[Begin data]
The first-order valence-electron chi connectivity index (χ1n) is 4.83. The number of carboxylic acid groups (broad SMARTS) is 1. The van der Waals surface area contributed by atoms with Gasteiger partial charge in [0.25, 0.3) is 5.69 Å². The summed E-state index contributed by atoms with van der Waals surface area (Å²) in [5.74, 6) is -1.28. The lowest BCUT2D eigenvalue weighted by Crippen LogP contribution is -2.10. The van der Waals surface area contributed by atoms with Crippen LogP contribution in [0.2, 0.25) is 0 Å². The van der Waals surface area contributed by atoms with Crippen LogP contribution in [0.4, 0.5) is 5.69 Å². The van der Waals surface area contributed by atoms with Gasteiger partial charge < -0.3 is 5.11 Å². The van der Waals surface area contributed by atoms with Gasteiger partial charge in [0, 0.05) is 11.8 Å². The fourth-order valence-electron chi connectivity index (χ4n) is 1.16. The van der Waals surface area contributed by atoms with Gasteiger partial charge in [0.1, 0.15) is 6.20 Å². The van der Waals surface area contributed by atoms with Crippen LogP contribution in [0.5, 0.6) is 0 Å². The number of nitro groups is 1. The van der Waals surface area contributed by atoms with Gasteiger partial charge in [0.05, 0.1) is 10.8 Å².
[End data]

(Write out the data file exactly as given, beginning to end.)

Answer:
The first-order valence-electron chi connectivity index (χ1n) is 4.83. The number of carboxylic acid groups (broad SMARTS) is 1. The van der Waals surface area contributed by atoms with Gasteiger partial charge in [0.25, 0.3) is 5.69 Å². The summed E-state index contributed by atoms with van der Waals surface area (Å²) in [5.74, 6) is -1.28. The lowest BCUT2D eigenvalue weighted by Crippen LogP contribution is -2.10. The van der Waals surface area contributed by atoms with Crippen LogP contribution in [0.2, 0.25) is 0 Å². The van der Waals surface area contributed by atoms with Crippen LogP contribution in [0.4, 0.5) is 5.69 Å². The van der Waals surface area contributed by atoms with Gasteiger partial charge < -0.3 is 5.11 Å². The van der Waals surface area contributed by atoms with Gasteiger partial charge in [0, 0.05) is 11.8 Å². The fourth-order valence-electron chi connectivity index (χ4n) is 1.16. The van der Waals surface area contributed by atoms with Gasteiger partial charge in [0.1, 0.15) is 6.20 Å². The van der Waals surface area contributed by atoms with Crippen LogP contribution in [0.5, 0.6) is 0 Å². The number of nitro groups is 1. The van der Waals surface area contributed by atoms with Gasteiger partial charge in [0.05, 0.1) is 10.8 Å².